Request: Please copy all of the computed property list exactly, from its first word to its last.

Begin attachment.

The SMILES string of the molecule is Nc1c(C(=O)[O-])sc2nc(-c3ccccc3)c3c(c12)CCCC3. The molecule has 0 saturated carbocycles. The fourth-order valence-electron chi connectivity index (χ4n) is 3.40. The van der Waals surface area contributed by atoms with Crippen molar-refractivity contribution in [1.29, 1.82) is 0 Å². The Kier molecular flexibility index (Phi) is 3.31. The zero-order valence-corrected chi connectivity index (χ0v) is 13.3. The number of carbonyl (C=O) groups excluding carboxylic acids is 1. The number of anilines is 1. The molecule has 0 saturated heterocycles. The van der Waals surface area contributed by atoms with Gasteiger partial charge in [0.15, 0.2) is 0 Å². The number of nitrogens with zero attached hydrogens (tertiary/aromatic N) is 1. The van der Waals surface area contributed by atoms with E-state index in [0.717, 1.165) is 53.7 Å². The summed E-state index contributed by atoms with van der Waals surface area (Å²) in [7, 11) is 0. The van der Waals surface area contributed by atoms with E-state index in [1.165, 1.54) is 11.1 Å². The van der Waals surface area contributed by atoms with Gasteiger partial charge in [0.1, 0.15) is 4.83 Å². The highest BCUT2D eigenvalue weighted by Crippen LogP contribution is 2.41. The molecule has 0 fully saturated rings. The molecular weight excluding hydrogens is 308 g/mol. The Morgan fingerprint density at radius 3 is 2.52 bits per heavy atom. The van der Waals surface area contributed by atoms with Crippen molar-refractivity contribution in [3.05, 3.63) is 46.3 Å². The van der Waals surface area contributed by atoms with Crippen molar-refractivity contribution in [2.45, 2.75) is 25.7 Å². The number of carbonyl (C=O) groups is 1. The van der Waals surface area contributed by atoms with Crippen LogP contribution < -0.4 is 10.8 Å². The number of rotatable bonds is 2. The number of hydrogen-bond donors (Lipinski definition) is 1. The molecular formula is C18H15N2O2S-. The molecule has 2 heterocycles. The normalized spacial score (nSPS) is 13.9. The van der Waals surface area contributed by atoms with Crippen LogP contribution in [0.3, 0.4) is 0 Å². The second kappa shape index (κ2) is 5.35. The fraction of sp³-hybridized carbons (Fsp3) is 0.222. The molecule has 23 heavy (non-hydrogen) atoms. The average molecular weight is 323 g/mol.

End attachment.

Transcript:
The SMILES string of the molecule is Nc1c(C(=O)[O-])sc2nc(-c3ccccc3)c3c(c12)CCCC3. The molecule has 0 saturated carbocycles. The fourth-order valence-electron chi connectivity index (χ4n) is 3.40. The van der Waals surface area contributed by atoms with Crippen molar-refractivity contribution in [1.29, 1.82) is 0 Å². The Kier molecular flexibility index (Phi) is 3.31. The zero-order valence-corrected chi connectivity index (χ0v) is 13.3. The number of carbonyl (C=O) groups excluding carboxylic acids is 1. The number of anilines is 1. The molecule has 0 saturated heterocycles. The van der Waals surface area contributed by atoms with Gasteiger partial charge in [0.15, 0.2) is 0 Å². The number of nitrogens with zero attached hydrogens (tertiary/aromatic N) is 1. The van der Waals surface area contributed by atoms with E-state index in [0.717, 1.165) is 53.7 Å². The summed E-state index contributed by atoms with van der Waals surface area (Å²) in [7, 11) is 0. The van der Waals surface area contributed by atoms with E-state index in [1.165, 1.54) is 11.1 Å². The van der Waals surface area contributed by atoms with Gasteiger partial charge in [0.1, 0.15) is 4.83 Å². The highest BCUT2D eigenvalue weighted by Crippen LogP contribution is 2.41. The molecule has 0 fully saturated rings. The molecular weight excluding hydrogens is 308 g/mol. The Morgan fingerprint density at radius 3 is 2.52 bits per heavy atom. The van der Waals surface area contributed by atoms with Crippen molar-refractivity contribution in [3.05, 3.63) is 46.3 Å². The van der Waals surface area contributed by atoms with Crippen molar-refractivity contribution in [2.45, 2.75) is 25.7 Å². The number of carbonyl (C=O) groups is 1. The van der Waals surface area contributed by atoms with Crippen LogP contribution < -0.4 is 10.8 Å². The number of rotatable bonds is 2. The number of hydrogen-bond donors (Lipinski definition) is 1. The molecular formula is C18H15N2O2S-. The molecule has 2 heterocycles. The normalized spacial score (nSPS) is 13.9. The van der Waals surface area contributed by atoms with Crippen LogP contribution in [0.3, 0.4) is 0 Å². The second kappa shape index (κ2) is 5.35. The fraction of sp³-hybridized carbons (Fsp3) is 0.222. The molecule has 23 heavy (non-hydrogen) atoms. The average molecular weight is 323 g/mol.